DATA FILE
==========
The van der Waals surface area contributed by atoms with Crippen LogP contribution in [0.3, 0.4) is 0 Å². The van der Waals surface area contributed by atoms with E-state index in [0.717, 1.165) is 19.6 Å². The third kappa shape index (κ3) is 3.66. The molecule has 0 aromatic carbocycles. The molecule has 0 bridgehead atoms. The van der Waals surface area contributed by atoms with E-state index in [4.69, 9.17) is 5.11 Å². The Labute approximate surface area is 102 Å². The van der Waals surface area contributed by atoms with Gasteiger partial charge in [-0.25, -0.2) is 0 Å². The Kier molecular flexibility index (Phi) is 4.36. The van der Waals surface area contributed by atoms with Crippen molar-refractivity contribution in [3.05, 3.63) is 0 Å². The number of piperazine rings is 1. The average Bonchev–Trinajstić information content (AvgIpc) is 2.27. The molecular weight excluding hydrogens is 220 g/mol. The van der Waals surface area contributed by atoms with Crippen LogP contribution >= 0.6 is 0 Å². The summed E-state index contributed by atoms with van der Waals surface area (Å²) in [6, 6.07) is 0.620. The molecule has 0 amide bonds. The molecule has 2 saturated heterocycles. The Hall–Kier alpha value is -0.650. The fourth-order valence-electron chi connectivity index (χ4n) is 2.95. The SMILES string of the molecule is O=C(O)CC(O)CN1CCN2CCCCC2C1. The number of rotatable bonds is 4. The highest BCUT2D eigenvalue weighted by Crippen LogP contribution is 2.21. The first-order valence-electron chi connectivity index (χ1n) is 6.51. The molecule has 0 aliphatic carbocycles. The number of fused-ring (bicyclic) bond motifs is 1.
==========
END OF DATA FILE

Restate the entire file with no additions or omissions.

The van der Waals surface area contributed by atoms with Crippen LogP contribution in [0.3, 0.4) is 0 Å². The van der Waals surface area contributed by atoms with E-state index in [0.717, 1.165) is 19.6 Å². The third kappa shape index (κ3) is 3.66. The molecule has 0 aromatic carbocycles. The molecule has 0 bridgehead atoms. The van der Waals surface area contributed by atoms with E-state index in [4.69, 9.17) is 5.11 Å². The Labute approximate surface area is 102 Å². The van der Waals surface area contributed by atoms with Gasteiger partial charge in [-0.25, -0.2) is 0 Å². The Kier molecular flexibility index (Phi) is 4.36. The van der Waals surface area contributed by atoms with Crippen molar-refractivity contribution in [3.05, 3.63) is 0 Å². The number of piperazine rings is 1. The average Bonchev–Trinajstić information content (AvgIpc) is 2.27. The molecular weight excluding hydrogens is 220 g/mol. The van der Waals surface area contributed by atoms with Crippen LogP contribution >= 0.6 is 0 Å². The summed E-state index contributed by atoms with van der Waals surface area (Å²) in [6, 6.07) is 0.620. The molecule has 0 amide bonds. The molecule has 2 saturated heterocycles. The Hall–Kier alpha value is -0.650. The fourth-order valence-electron chi connectivity index (χ4n) is 2.95. The SMILES string of the molecule is O=C(O)CC(O)CN1CCN2CCCCC2C1. The number of rotatable bonds is 4. The highest BCUT2D eigenvalue weighted by Crippen LogP contribution is 2.21. The first-order valence-electron chi connectivity index (χ1n) is 6.51. The molecule has 0 aliphatic carbocycles. The number of fused-ring (bicyclic) bond motifs is 1.